I agree that mental illness is looked at so differently from physical illnesses. It’s even a self-stigma. I have no trouble saying, I have high blood pressure, or, I have asthma. But I think twice (and more!) before saying, I have depression, or, I have OCD. It’s even harder for me to say, I have a mental illness. I KNOW there is no shame in having a mental illness, but it’s still difficult to buck the stigma.

    • I agree, Tina. You never know what type of reaction you’ll get when you admit that your or a loved one suffers from OCD, or any brain disorder (I’m getting away from saying mental illness as I’m starting to really dislike that term :)). It’s hard, but I try to remind myself that every time I don’t speak up, I am helping to perpetuate the stigma that exists. We all do the best we can!

  2. Abigail says:

    Thanks for the article review. I just started my Intro to Special Education class, and at the very beginning, we were given instruction in “Person First Language.” We are not to talk about the ADHD kids or the wheelchair-bound students, not blind students or disabled. It would apply to mental illness, too. We are not to talk about the mentally ill. No, we are to talk about kids who have ADHD, students who are in a wheelchair, students with disabilities, people who have a mental illness. Always, the person is to be mentioned before the disability, with the goal that we will see the person before the disability. It sounds like this article notices that, with the word “the.”

    And recognizing mental illnesses as just illnesses? I keep wishing for that day. I’ve read about how some illnesses that are considered “physical” have as much to do with life choices as “mental” illnesses. I think the hypertension was was among them. I guess I have to start by continuing to understand it for myself, that my mental illness is just that, nothing more nor less.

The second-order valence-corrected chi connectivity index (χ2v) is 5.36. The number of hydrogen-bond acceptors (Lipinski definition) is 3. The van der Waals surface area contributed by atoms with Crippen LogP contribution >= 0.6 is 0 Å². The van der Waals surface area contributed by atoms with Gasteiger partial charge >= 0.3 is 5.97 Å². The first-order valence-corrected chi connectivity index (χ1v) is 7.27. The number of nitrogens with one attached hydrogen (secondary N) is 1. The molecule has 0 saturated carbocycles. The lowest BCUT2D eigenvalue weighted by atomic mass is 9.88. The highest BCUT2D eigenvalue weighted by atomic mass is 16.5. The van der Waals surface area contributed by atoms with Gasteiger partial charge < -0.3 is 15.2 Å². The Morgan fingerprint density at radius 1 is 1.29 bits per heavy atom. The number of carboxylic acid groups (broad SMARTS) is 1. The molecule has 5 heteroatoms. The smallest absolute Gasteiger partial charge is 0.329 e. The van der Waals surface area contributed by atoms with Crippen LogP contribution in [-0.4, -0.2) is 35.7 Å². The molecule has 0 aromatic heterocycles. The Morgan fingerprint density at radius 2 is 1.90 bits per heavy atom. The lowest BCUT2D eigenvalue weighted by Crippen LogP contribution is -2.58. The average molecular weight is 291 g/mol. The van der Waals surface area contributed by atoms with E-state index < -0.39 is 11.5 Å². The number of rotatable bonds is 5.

• Sounds like you are getting great training, Abigail! Also, you bring up a great point; that understanding “mental illness” and stigma starts with ourselves………and then we can pass our knowledge on to others :)!

  3. 71 & Sunny says:

    Interesting article. I think that mental illness freaks people out because they always associate it with an unkempt person living in the streets and acting “crazy.” It scares people because they don’t understand it, and, maybe, just maybe, they fear it could happen to them. It IS sometimes frightening to live with mental illness. There have been several times when the OCD was so bad, I felt completely out of control of my mind or anything else. The great thing, and it was mentioned in the article, is that so many of these illnesses are now treatable. A diagnosis of mental illness is no longer a ticket straight to an institution nor does it mean a person is doomed to a lonely, non-functioning lifestyle. And THAT is the good news that needs to be spread!

    • Oh, you are so right, Sunny, and your description of the stereotypical “crazy person” is spot on. So many illnesses are scary. The fact that those related to the brain are often quite treatable really needs to be stressed. As you say, that’s what people need to realize!

    • bethwindler says:

      I agree, I think that mental illness is scarier than diabetes, for instance, because people fear unexpected or unusual behavior. We want to be able to predict how others will react in any given situation, and sometimes people with mental illness are not predictable in their behaviors. Whether or not that’s true depends on the person and the severity of their illness and whether they’re getting treatment, etc. So I understand that impulse, but it’s unfortunate.

      • Thanks for commenting, Beth. I agree that the expectation of unpredictability raises fear in people, whether or not it’s actually true. The media doesn’t help here. People need to realize that the vast majority of “faces of mental illness” are actually our mothers, fathers, brothers, sisters, and ourselves………regular people who happen to have an illness.

  4. Patty says: